Meet the man who inspired RampFest, host venue of the 2024 BMX Freestyle National Championships

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In the late 1980s and early 90s, Trevor King stood out in the Melbourne BMX Freestyle scene.

King dominated local competitions at the time and created entirely new tricks in the sport, leaving a legacy that lasts to this day through the creation of the RampFest Indoor Skate Park in Braybrook in Melbourne’s western suburbs.

That legacy was further entrenched late last year when King was inducted into the Australian BMX Hall of Fame, an experience the 54-year-old reflected on with AusCycling ahead of this year’s BMX Freestyle national championship.

“The night was just unbelievable. I met so many people from the past. It was like I needed 20 hours in the room to talk to everyone that I know. And nothing but great comments to me and congratulations. It was just brilliant.”

After initially being exposed to BMX Racing as a child through his father, King reveals that his interest in BMX Freestyle was ignited when he picked up a copy of BMX Action magazine “with Toby Henderson on the front cover for memory”.

King jokingly adds that he wasn’t very quick as a BMX racer, and was “having more fun in the break, jumping doubles.It was just a progression of I'm not fast enough, and Freestyle was just starting then really in Victoria or in Australia, and I just loved it”.

King’s riding then took off in the late 1980s and early 1990s. He first grabbed attention after winning the 1988 Pro Ramp competition and becoming overall Pro winner at the Victorian Freestyle Championships in Thomastown.

Trevor King
Photo: Kim Brock, supplied by Unscene History.

Excelling across park, ramp, and flatland disciplines, King then won Rider of the Year at the Flatamp Nunawading Weekend Nationals in 1990, before winning Freestyler of the Year in 1992 under the Ramp category at the 2Hip Nationals.

Driven by his love of the sport, King describes how he and other riders would spend hours on end riding at the limited facilities available, leading to innovations in technique.

“You knew the guys that rode were there for one reason, and that was to just have fun and learn.. There was no money in it at all. So, the thing was everyone was genuine … We used to go to Skate Ranch. That was like our church. And then we'd go on to Knox Bowl and just ride till we dropped.

“You get the adrenaline of winning, but also just the adrenaline of day-to-day, from getting tricks dialled. And I had times where I'd be doing Flatland by myself and I'd do something and go, ‘How’d I do that?!’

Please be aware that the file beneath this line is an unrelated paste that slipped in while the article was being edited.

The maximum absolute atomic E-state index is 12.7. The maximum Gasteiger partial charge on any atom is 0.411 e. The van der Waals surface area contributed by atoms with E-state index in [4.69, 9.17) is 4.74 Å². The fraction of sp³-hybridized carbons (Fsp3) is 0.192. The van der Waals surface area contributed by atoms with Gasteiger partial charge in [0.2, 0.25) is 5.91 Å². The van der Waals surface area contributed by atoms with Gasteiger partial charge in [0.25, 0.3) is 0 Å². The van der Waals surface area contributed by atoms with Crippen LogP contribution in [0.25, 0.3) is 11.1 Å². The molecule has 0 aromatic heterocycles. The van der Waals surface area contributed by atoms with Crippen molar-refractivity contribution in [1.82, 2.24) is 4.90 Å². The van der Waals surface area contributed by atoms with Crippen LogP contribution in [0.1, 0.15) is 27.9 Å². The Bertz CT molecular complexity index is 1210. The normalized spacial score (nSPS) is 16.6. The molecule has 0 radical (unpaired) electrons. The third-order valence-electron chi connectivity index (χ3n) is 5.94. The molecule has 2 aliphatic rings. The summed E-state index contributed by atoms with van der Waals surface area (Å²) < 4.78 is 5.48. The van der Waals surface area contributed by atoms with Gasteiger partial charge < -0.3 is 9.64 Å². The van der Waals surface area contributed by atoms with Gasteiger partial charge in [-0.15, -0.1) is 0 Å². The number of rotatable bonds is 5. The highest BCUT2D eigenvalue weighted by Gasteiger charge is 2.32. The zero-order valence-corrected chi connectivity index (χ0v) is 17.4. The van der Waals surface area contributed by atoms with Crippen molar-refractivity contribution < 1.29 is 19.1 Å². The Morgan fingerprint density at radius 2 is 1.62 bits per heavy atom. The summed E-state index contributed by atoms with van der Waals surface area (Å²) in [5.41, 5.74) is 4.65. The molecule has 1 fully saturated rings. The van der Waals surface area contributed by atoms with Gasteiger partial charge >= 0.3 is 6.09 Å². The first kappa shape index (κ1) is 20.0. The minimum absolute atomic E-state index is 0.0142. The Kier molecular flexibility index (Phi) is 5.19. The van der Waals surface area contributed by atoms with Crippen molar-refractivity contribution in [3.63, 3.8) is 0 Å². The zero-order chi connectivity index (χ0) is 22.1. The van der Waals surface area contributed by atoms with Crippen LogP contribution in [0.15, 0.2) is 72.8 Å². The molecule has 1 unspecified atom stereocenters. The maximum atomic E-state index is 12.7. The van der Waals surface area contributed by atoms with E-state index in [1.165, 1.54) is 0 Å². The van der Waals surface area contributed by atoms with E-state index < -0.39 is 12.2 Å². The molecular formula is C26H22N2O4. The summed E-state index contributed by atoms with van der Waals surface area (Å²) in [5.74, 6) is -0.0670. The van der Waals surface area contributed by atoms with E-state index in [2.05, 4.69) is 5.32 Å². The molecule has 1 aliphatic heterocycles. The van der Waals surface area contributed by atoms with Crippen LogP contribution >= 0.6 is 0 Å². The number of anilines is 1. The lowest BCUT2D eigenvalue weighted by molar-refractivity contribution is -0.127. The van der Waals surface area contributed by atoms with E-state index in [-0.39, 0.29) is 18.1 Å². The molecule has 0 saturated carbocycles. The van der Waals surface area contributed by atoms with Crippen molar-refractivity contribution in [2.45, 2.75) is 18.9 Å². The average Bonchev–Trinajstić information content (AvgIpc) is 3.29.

“I was doing 360-tailwhips, and I think I was the first in the world. (Photographer) John Kerr happened to be at Knox Bowl and we called them a blender. And one of the guys there yelled out to me, ‘Do a blender!’ And then he goes, ‘John, watch this’.

“John ran to his car to get his other camera that had a motor drive, and he was like, ‘What the hell was that?!’ And he was a worldwide BMX photographer and he'd never seen one.”

Trevor King
Photo: Kim Brock, supplied by Unscene History.

The innovation is even more remarkable given the quality of bikes King was riding at the time.

“A lot of us went to (bike shop) PRM at the time, and found a few DTs and Haros that were all the go. And they were great, but very heavy. The S&M War Pig that they had at the Hall of Fame was nearly 20 kilos. My bike I ride now is less than half of that, and mine's not a light bike because I still run four pegs and two brakes.”

King recalls Steve Cassap as a rider that inspired and motivated him during the early days of BMX Freestyle, while listing Tammy Storer, Scott Edington, and Nicky Watts as his toughest competitors on the bike, and his investment in the sport also lead to the occasional brush with fame.

“(We heard) from word of mouth that (Matt Hoffman) was coming out. So, we drove for two days to the Gold Coast, and there was a half-pipe set up, but no Matt.

“I had to go to the bank, and I'm coming back from the bank across this field, and I just saw this fluoro bike and a ponytail. And it was like meeting Elvis! It was like, ‘Oh my God, Matt Hoffman’s here!’ It was just unreal.”

Trevor King
Photo: Lindsay Brown, supplied by Unscene History.

King’s dedication and performance also didn’t go unnoticed by others, inspiring the creation of Australia’s largest and arguably most recognisable indoor venue built specifically for skate and BMX.

“My friend Brett Williams built (RampFest) originally, and he built it because of me … He just goes, ‘You influenced me so much to ride, that I wanted to build an indoor skatepark.’
“Now I'll go there, and I have to pay! And I’m like, ‘I’m the reason this is here’!” he jokes.

While he admits that years of injury have slowed him down, King is still active in the sport, having recently competed in the 2022 Moomba BMX Jam as part of the Victorian State Championships.

“I happened to be there, and my friend said, ‘Why don't you enter?’. And I went, ‘Oh well, okay!’ Then I had mates go and they saw the results too online, and they're like, ‘What the hell! It’s like you’re 54, man! Give it up!’

“And the respect from [the other riders] was awesome. I was like these kids are going to be like, ‘Who's this old guy!’ But they all knew me, which was good.”

“I wouldn’t have grown up in a different time. It was just unbelievable, and BMX is just a massive part of my life. I can't imagine it not in my life.”


2024 AusCycling BMX Freestyle National Championships

Weekend spectator tickets are now on sale via the Rampfest website.

Follow @AusCycling

The 2024 AusCycling BMX Freestyle National Championships are proudly presented by RampFest in partnership with Maribyrnong City Council & the Victorian State Government.


Main image: Australian BMX Hall of Fame.

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